Regardless of what genre you shoot, you should always look at choosing a subject that ‘speaks’ to you. That way you are more likely to study it and unlock its secrets.
If it is a location you enjoy visiting often, you are only too happy to explore and find great ways to capture the essence of the area. Whether it is the beach, a mountain or city streets. Even with portraits, I believe that finding out a little about that person often makes for a better portrait, capturing their real persona and identity, whether you have known them for five minutes or a lifetime.
It is the same with still life photography — actually, I believe it is even more important in some ways. Each piece that I shoot has a special meaning, each item lovingly curated. As I frequently photograph vintage or old country charm scenes, it is often a memory that is conjured from my past, even places I have visited. Old family photos, trinkets … I even have china and silverware passed down from grandparents. Sometimes it is just an object that speaks to me when I pick it up, there is a texture, a tangible presence to the item. I can see in my mind’s eye how it will work with other pieces in my collection.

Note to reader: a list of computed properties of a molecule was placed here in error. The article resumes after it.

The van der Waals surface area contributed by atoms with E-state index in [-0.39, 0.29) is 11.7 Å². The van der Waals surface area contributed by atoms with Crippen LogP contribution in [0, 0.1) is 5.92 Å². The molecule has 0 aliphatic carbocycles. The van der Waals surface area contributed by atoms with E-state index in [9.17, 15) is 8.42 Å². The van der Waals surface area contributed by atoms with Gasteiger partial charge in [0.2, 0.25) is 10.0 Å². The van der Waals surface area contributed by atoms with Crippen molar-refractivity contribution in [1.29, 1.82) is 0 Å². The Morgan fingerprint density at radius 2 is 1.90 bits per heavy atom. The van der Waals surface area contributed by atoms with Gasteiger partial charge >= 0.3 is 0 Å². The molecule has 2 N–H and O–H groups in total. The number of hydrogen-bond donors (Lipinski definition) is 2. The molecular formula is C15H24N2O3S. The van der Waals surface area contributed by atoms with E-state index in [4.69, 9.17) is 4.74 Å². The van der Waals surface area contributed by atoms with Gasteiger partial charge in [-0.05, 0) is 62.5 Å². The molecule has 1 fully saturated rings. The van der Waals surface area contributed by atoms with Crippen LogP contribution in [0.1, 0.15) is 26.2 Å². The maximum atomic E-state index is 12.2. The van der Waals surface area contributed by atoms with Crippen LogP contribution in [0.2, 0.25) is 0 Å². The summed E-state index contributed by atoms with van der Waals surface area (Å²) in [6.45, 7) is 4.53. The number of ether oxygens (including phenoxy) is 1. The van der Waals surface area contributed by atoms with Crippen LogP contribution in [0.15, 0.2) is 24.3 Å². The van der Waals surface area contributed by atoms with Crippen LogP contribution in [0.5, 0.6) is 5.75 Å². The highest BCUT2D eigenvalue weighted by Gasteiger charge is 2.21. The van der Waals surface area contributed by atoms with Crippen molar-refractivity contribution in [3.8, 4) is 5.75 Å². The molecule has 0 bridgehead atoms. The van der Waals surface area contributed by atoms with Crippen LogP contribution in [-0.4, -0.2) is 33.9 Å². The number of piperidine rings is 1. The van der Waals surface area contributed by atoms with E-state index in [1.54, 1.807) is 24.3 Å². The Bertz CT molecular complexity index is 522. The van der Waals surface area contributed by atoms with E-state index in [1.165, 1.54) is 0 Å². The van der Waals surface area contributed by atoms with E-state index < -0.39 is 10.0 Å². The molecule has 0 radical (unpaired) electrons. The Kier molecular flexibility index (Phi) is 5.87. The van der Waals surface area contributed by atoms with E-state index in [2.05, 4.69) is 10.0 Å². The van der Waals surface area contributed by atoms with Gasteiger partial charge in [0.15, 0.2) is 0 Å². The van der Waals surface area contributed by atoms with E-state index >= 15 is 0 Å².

So when looking to curate pieces for your still life collection, if you are unsure, perhaps put it down. If it makes you smile and makes you want to pick it up, it’s possibly the right piece. I often wander through antique and thrift stores, reminiscing about memories conjured from items spied on shelves and in cupboards. There is something unique and special about finding treasures in someone else’s junk.
Just remember, if something does catch your eye, do you really want it? Does it really fit your style? Where will you store it? I have bought items on a whim, which turned out to be poor choices. I now think about these questions. As much as I would love some big statement pieces, I have nowhere to store them.